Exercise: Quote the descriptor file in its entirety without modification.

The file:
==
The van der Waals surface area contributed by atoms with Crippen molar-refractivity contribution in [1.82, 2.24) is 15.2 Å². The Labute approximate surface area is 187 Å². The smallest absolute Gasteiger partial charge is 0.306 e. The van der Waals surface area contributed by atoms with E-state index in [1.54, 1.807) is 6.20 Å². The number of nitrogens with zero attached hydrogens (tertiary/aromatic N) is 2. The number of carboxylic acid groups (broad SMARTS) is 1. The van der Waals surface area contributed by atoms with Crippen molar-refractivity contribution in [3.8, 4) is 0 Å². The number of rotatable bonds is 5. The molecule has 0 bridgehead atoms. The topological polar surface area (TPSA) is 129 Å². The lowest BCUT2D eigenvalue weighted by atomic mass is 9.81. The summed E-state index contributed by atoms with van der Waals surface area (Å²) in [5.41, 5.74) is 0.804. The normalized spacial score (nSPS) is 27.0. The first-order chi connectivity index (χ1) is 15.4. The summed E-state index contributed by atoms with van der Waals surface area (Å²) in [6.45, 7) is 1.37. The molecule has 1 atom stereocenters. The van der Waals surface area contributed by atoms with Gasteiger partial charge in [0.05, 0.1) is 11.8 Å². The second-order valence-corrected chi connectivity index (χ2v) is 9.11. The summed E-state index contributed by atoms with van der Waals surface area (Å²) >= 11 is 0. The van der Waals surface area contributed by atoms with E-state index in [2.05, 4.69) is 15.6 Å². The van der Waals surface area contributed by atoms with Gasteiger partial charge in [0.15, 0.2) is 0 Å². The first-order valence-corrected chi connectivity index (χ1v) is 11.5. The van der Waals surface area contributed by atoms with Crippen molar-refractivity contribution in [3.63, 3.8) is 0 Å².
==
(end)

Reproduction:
The van der Waals surface area contributed by atoms with Crippen molar-refractivity contribution in [1.82, 2.24) is 15.2 Å². The Labute approximate surface area is 187 Å². The smallest absolute Gasteiger partial charge is 0.306 e. The van der Waals surface area contributed by atoms with E-state index in [1.54, 1.807) is 6.20 Å². The number of nitrogens with zero attached hydrogens (tertiary/aromatic N) is 2. The number of carboxylic acid groups (broad SMARTS) is 1. The van der Waals surface area contributed by atoms with Crippen molar-refractivity contribution in [3.8, 4) is 0 Å². The number of rotatable bonds is 5. The molecule has 0 bridgehead atoms. The topological polar surface area (TPSA) is 129 Å². The lowest BCUT2D eigenvalue weighted by atomic mass is 9.81. The summed E-state index contributed by atoms with van der Waals surface area (Å²) in [5.41, 5.74) is 0.804. The normalized spacial score (nSPS) is 27.0. The first-order chi connectivity index (χ1) is 15.4. The summed E-state index contributed by atoms with van der Waals surface area (Å²) in [6.45, 7) is 1.37. The molecule has 1 atom stereocenters. The van der Waals surface area contributed by atoms with Gasteiger partial charge in [0.05, 0.1) is 11.8 Å². The second-order valence-corrected chi connectivity index (χ2v) is 9.11. The summed E-state index contributed by atoms with van der Waals surface area (Å²) >= 11 is 0. The van der Waals surface area contributed by atoms with E-state index in [2.05, 4.69) is 15.6 Å². The van der Waals surface area contributed by atoms with Gasteiger partial charge in [0.15, 0.2) is 0 Å². The first-order valence-corrected chi connectivity index (χ1v) is 11.5. The van der Waals surface area contributed by atoms with Crippen molar-refractivity contribution in [3.63, 3.8) is 0 Å².